Fibre Channel (FC) is a data transfer protocol known for its high-speed data transfer between two computers. It is used to connect supercomputers, mainframes, and general computers to storage devices. Fibre Channel transfers bulk data between end points with a speed from 1 to 4 Gbps. The data transfer in FC is achieved using an FC port on a server/computer and an FC switch (fabric). The connection between port and switch is mostly via fiber optic cables or standard coaxial cables.
ATA/SATA – Advanced Technology Attachment/Serial Advanced Technology Attachment
Advanced Technology Attachment (ATA) is a standard interface meant to connect storage peripherals directly to the motherboard. It is a 16-bit parallel interface, which implies that it can transmit 16-bits simultaneously.
Serial Advanced Technology Attachment (SATA) acts as a computer bus interface designed to connect bus adapters of the host with storage devices, such as SSDs, hard disks, optical drives, etc. It transmits data one bit at a time and is less vulnerable to interference, thereby resulting in higher speed. Moreover, its serial nature also makes cabling simple and slim.
With technological advancements, the concept of virtual storage and server architecture is becoming more and more popular with many facilities implementing virtual environments. Virtual architecture implies presenting a virtual version of something rather than its physical version, such as an operating system, network resources, server, or storage devices. Some of the reputed market names in virtual architecture are as follows:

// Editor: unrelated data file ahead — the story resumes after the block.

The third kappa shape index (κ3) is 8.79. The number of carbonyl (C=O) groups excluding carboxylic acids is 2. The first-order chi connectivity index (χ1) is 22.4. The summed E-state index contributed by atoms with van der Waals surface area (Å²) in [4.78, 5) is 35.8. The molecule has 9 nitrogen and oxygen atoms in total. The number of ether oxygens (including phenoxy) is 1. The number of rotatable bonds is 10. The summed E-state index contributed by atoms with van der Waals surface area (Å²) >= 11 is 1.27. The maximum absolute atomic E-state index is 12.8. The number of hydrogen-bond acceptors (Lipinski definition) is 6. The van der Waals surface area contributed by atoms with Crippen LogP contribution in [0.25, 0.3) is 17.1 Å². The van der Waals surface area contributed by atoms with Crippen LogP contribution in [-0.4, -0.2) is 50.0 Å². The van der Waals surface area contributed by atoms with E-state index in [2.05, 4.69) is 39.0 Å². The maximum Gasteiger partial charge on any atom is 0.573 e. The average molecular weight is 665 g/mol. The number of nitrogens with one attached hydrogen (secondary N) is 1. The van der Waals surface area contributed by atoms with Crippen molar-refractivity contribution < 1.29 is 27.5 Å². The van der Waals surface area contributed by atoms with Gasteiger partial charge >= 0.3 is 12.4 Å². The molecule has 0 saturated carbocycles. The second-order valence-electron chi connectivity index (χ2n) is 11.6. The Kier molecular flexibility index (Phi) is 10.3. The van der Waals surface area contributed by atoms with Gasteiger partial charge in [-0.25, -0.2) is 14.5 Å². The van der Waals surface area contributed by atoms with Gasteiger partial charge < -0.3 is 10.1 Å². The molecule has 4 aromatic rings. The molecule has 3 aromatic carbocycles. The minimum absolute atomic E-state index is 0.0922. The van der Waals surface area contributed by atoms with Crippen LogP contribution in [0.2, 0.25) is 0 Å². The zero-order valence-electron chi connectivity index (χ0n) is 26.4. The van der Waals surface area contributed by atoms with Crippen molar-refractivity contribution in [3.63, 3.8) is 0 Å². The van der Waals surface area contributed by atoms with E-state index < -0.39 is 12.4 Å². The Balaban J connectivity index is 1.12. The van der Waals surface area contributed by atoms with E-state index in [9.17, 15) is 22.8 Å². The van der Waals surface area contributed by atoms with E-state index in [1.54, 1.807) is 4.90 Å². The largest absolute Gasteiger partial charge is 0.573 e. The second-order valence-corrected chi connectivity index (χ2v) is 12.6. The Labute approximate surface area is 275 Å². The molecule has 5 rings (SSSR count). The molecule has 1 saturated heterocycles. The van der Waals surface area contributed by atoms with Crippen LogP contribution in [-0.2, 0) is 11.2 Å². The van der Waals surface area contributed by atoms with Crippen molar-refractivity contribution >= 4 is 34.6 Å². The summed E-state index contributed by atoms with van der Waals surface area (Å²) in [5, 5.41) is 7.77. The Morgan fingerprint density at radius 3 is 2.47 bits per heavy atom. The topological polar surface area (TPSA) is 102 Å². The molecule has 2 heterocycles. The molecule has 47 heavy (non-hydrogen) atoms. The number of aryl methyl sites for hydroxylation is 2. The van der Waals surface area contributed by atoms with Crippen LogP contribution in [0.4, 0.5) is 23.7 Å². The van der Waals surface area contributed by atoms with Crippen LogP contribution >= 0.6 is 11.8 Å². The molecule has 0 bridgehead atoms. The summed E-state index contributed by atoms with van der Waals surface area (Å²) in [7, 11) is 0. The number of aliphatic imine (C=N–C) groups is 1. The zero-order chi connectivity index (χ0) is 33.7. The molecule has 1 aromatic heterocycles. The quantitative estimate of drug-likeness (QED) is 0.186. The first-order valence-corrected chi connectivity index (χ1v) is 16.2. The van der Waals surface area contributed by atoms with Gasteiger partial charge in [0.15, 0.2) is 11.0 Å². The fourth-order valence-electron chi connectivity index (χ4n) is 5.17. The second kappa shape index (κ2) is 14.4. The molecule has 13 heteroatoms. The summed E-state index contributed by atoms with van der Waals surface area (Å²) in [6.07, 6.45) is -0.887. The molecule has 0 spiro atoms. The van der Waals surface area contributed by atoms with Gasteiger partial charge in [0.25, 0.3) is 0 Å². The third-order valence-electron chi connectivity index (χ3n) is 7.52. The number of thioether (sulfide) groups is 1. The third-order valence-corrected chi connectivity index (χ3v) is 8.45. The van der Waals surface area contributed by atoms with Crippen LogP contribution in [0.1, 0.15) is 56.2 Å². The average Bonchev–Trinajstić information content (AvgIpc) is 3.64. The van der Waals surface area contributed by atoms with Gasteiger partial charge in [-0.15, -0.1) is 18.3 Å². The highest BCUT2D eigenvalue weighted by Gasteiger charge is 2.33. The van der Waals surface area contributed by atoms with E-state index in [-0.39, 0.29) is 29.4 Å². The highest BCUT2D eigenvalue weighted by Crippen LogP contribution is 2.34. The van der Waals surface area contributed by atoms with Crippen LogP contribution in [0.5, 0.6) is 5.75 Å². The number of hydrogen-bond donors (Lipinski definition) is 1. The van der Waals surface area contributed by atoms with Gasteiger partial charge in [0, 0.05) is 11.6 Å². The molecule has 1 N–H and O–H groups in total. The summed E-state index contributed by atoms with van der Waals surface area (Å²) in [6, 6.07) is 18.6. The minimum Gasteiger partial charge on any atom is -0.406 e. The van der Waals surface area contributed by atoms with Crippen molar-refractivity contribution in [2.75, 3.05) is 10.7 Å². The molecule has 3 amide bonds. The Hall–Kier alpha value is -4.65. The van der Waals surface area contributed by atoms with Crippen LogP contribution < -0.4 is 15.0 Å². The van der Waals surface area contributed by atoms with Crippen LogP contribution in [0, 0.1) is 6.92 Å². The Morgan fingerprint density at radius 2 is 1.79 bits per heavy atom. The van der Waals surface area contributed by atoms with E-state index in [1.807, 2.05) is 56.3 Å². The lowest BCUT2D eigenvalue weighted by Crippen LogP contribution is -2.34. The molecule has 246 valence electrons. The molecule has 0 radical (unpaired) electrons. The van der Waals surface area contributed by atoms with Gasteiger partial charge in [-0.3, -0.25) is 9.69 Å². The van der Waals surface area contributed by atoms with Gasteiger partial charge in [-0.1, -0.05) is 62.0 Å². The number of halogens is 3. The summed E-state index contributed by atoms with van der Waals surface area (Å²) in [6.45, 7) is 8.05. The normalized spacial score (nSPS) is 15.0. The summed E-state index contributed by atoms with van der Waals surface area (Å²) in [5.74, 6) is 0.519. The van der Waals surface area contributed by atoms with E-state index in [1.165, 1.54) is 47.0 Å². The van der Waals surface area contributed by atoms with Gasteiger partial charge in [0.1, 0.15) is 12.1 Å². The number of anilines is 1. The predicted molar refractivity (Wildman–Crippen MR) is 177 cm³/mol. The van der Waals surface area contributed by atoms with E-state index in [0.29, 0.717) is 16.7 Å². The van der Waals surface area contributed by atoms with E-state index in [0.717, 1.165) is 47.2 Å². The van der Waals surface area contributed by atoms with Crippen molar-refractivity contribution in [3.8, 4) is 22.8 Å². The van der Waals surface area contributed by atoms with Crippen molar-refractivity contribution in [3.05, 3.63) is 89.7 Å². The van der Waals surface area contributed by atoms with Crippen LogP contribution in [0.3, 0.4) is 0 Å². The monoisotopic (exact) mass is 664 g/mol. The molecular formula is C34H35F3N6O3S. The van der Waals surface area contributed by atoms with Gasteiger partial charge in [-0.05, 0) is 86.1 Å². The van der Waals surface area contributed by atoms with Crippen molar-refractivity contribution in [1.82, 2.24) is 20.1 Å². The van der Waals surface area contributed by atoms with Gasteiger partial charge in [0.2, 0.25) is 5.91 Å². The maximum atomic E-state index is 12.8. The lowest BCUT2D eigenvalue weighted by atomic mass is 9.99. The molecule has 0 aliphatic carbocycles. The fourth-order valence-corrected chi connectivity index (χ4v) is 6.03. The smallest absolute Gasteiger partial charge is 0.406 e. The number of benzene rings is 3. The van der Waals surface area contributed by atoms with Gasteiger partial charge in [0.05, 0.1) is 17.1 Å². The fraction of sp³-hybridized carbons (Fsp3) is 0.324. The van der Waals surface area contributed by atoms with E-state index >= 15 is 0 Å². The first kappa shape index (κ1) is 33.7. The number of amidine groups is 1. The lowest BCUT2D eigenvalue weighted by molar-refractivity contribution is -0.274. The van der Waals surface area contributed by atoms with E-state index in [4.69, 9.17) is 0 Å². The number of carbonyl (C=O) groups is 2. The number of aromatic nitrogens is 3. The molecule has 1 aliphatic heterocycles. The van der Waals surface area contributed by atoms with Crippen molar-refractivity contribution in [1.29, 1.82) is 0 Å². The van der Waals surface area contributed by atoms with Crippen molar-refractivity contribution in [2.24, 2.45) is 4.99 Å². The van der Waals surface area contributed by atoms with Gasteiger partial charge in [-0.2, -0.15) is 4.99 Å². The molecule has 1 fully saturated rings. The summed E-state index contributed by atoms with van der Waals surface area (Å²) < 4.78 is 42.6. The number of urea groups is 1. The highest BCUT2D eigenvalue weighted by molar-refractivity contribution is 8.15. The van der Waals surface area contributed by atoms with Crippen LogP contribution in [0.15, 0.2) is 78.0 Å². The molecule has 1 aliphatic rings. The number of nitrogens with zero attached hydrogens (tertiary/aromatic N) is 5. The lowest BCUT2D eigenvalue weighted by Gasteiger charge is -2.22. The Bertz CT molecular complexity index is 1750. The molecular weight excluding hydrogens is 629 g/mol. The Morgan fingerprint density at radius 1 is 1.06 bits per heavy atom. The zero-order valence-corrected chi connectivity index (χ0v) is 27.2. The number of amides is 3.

Citrix Systems is an American-based company known for offering tech products related to virtualization to enable remote working. Its focus is on technology that provides remote access functionality to desktops and applications. For example, Citrix Virtual Apps (previously known as XenApp) separates applications from the linked OS in order to provide access to remote users from any other device. It basically runs applications from a central location into an isolated environment from where they are streamed on targeted devices. Citrix is commonly used for the Health Information System where end users such as doctors and nurses can log into their citrix desktop from any computer in the enterprise. Within the citrix virtual session, staff can access their suite of applications such as EMR, PACS, Scheduling system, billing applications, etc. The configuration of each Citrix desktop is unique to each end-user (log in) so that the user’s desktop remains consistent regardless of which computer they use to sign on with. Also for user access control so that the user is limited to only the applications they are authorized to access.